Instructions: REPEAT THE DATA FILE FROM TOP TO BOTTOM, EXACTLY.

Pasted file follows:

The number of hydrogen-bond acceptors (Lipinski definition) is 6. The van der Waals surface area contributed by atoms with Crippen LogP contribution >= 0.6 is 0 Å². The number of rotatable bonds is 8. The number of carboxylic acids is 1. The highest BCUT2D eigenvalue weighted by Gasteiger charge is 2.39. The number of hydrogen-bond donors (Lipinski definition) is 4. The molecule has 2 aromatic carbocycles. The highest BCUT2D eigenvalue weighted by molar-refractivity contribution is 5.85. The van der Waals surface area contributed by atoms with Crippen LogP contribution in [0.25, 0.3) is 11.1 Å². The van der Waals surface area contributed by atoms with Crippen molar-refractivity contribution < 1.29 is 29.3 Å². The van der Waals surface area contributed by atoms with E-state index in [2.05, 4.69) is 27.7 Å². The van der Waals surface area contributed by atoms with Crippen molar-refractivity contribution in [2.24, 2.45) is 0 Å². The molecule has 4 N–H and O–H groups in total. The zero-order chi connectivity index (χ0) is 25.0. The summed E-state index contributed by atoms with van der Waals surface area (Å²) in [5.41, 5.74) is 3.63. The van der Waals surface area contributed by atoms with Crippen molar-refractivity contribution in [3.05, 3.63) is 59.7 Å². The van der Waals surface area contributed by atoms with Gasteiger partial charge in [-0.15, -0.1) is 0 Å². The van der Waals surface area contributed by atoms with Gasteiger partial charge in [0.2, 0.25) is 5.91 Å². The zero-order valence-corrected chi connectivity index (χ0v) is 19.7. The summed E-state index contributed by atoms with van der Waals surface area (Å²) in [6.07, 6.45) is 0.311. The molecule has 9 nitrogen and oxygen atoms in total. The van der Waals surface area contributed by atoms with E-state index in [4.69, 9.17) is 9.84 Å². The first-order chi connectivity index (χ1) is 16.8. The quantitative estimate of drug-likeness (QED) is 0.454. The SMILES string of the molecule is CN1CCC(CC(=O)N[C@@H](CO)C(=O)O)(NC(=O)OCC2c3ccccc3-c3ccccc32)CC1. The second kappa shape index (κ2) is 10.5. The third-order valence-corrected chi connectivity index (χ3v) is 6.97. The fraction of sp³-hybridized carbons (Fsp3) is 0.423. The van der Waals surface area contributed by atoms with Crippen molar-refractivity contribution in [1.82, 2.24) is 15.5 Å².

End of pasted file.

The number of hydrogen-bond acceptors (Lipinski definition) is 6. The van der Waals surface area contributed by atoms with Crippen LogP contribution >= 0.6 is 0 Å². The number of rotatable bonds is 8. The number of carboxylic acids is 1. The highest BCUT2D eigenvalue weighted by Gasteiger charge is 2.39. The number of hydrogen-bond donors (Lipinski definition) is 4. The molecule has 2 aromatic carbocycles. The highest BCUT2D eigenvalue weighted by molar-refractivity contribution is 5.85. The van der Waals surface area contributed by atoms with Crippen LogP contribution in [0.25, 0.3) is 11.1 Å². The van der Waals surface area contributed by atoms with Crippen molar-refractivity contribution < 1.29 is 29.3 Å². The van der Waals surface area contributed by atoms with E-state index in [2.05, 4.69) is 27.7 Å². The van der Waals surface area contributed by atoms with Crippen molar-refractivity contribution in [2.24, 2.45) is 0 Å². The molecule has 4 N–H and O–H groups in total. The zero-order chi connectivity index (χ0) is 25.0. The summed E-state index contributed by atoms with van der Waals surface area (Å²) in [5.41, 5.74) is 3.63. The van der Waals surface area contributed by atoms with Crippen molar-refractivity contribution in [3.05, 3.63) is 59.7 Å². The van der Waals surface area contributed by atoms with Gasteiger partial charge in [-0.15, -0.1) is 0 Å². The van der Waals surface area contributed by atoms with Gasteiger partial charge in [0.2, 0.25) is 5.91 Å². The zero-order valence-corrected chi connectivity index (χ0v) is 19.7. The summed E-state index contributed by atoms with van der Waals surface area (Å²) in [6.07, 6.45) is 0.311. The molecule has 9 nitrogen and oxygen atoms in total. The van der Waals surface area contributed by atoms with E-state index in [4.69, 9.17) is 9.84 Å². The first-order chi connectivity index (χ1) is 16.8. The quantitative estimate of drug-likeness (QED) is 0.454. The SMILES string of the molecule is CN1CCC(CC(=O)N[C@@H](CO)C(=O)O)(NC(=O)OCC2c3ccccc3-c3ccccc32)CC1. The second kappa shape index (κ2) is 10.5. The third-order valence-corrected chi connectivity index (χ3v) is 6.97. The fraction of sp³-hybridized carbons (Fsp3) is 0.423. The van der Waals surface area contributed by atoms with Crippen molar-refractivity contribution in [1.82, 2.24) is 15.5 Å².